I have a long way to go to improve my craft, and there are definitely things that are difficult and challenging, but always, always, is the feeling of enjoyment. And now that I think of it, anything that is sustainable and long-lasting for me has to have the element of joy. Otherwise, what’s the point?

What brings you joy? What sustains you through the dark times?

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6 thoughts on “Passion and Suffering

  1. The Good Luck Duck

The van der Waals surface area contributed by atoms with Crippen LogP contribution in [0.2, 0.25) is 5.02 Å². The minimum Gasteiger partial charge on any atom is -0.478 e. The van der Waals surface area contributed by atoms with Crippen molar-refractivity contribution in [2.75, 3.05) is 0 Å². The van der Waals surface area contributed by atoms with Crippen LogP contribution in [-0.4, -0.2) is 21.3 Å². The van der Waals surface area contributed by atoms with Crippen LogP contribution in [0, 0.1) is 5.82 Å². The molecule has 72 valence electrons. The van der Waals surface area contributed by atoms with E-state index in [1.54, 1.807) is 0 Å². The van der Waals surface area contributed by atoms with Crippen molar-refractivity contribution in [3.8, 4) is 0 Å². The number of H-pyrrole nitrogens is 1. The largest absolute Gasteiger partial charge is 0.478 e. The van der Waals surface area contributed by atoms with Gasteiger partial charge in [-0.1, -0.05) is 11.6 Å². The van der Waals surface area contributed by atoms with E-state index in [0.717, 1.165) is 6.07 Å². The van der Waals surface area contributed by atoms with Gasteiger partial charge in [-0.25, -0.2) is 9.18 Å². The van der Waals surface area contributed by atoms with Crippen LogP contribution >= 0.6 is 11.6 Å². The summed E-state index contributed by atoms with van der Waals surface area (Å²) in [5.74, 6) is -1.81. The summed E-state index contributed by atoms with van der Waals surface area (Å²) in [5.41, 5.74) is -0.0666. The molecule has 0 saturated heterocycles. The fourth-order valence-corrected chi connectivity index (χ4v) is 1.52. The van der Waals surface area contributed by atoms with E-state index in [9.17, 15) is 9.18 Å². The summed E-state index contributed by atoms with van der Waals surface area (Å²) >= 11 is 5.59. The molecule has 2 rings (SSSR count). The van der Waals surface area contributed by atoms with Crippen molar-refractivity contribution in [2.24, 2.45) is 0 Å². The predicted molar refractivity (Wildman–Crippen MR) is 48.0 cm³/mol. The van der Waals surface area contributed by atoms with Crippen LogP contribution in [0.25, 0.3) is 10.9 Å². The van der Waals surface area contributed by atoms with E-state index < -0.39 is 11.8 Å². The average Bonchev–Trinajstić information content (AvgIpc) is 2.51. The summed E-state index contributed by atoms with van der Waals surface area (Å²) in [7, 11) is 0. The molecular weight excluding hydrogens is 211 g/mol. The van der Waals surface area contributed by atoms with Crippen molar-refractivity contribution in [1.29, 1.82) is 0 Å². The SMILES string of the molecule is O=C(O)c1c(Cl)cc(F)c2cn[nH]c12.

More Joy. Yummy! More joy vibrates differently than less suffering. I’m on a more-joy quest myself.

    When pain does insert itself into my consciousness in a way I can’t ignore or spin positively, I lean in like Pema suggests, which seems to quickly dissipate the pain. Or, I go with the premise that there is no “me” to be in pain – thought must be up to some mischief – and that it can slide right off. Basically, whatever tames the pain. I am not willing to Suffer For My Art (whatever my Art might be).

    1. slowbloom Post author

      Yes, it does vibrate differently, doesn’t it?

      Thank you for this reminder. I’m learning to lean in to the pain, or rather, stop resisting and avoiding it, too.

      Joy For My Art!

  2. Elena

    Beautiful and thought provoking post! And bold to share.